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8 March 2007


NREL’s multi-junction solar cell pioneers awarded Dan David Prize

Jerry Olson and Sarah Kurtz of the US Department of Energy's National Renewable Energy Laboratory (NREL), who pioneered the multi-junction solar cell, have been named Dan David Prize Laureates for 2007 in a ceremony in Paris. They share the $1m prize in the ‘Future Time Dimension: Quest for Energy’ category with NASA climate scientist James Hansen.

Olson and Kurtz were selected for their “exceptional and profound contributions to the field of photovoltaic energy”, according to the prize committee. Solar cells based on the scientists' work “have the potential to alleviate the world's impending energy crisis”.

Multi-junction solar cells incorporating GaAs on germanium substrates have been used in most space satellites for many years, as well as in exploratory space-craft such as the Mars rovers Spirit and Opportunity. But a cell made by Spectrolab of Sylmar, CA, USA based on Olson's and Kurtz’s design, using a concentrator (lenses and mirrors to focus the sunlight), in December achieved record efficiency of 40.7% in converting light to electricity.

The prize “reflects the promise of the technology as a partial solution to the world's need for renewable energy,” said Kurtz.  “In the past few years, the investment in concentrator systems using high-efficiency, multi-junction solar cells has mushroomed,” he adds.  “Although this investment is not yet reflected by large installations, the Dan David prize recognizes this technology in the ‘future’ category, predicting that it will be a huge success.”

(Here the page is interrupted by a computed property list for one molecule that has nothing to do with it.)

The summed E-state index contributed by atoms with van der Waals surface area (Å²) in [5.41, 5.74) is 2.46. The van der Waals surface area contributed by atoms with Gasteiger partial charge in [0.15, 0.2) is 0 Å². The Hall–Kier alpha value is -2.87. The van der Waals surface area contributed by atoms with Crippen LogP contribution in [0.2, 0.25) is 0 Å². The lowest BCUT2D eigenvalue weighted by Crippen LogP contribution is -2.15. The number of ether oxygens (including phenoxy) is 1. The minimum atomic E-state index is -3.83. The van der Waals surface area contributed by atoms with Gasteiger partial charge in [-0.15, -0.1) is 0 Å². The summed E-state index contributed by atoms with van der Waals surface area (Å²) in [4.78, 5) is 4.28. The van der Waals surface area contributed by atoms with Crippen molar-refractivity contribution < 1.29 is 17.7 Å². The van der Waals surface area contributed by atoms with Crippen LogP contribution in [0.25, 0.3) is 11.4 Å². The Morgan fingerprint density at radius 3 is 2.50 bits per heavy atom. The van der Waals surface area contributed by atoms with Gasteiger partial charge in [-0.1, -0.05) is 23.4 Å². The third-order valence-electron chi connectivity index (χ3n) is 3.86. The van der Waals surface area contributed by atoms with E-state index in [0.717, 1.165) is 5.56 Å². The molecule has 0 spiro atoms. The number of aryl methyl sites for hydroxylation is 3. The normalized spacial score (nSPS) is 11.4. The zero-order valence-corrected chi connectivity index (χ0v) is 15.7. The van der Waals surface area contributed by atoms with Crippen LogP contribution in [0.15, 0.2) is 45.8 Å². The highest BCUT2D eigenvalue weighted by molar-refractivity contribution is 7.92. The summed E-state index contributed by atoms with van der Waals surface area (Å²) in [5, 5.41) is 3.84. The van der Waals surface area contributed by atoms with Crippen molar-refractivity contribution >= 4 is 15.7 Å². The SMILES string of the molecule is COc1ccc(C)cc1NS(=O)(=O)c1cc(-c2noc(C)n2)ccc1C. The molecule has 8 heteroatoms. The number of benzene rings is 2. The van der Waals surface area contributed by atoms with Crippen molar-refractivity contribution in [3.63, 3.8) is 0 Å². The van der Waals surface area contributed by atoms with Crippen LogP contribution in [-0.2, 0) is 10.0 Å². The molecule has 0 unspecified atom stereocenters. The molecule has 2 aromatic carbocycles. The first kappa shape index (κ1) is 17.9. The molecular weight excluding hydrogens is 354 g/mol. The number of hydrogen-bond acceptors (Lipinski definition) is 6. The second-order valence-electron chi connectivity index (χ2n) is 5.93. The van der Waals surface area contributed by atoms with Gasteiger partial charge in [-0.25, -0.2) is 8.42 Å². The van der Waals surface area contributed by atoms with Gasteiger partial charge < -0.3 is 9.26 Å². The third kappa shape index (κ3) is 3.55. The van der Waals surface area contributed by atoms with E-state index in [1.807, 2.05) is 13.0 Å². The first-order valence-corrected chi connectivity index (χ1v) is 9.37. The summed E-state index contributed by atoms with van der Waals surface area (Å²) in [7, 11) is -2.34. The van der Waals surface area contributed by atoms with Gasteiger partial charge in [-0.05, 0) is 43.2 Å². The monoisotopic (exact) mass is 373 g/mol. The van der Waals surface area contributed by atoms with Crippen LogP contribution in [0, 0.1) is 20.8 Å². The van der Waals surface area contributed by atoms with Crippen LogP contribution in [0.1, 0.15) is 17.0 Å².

“Two of our scientists winning this prize is a great testament to the progress and promise of renewable energy technologies,” said NREL director Dan Arvizu.

The Dan David Prize, now in its sixth year, is endowed by the Dan David Foundation and headquartered at Tel Aviv University . It is organized around three time dimensions, past, present and future. This year the future dimension was dedicated to the Quest for Energy.

See related item:

Spectrolab’s new terrestrial solar cell smashes 40% efficiency barrier

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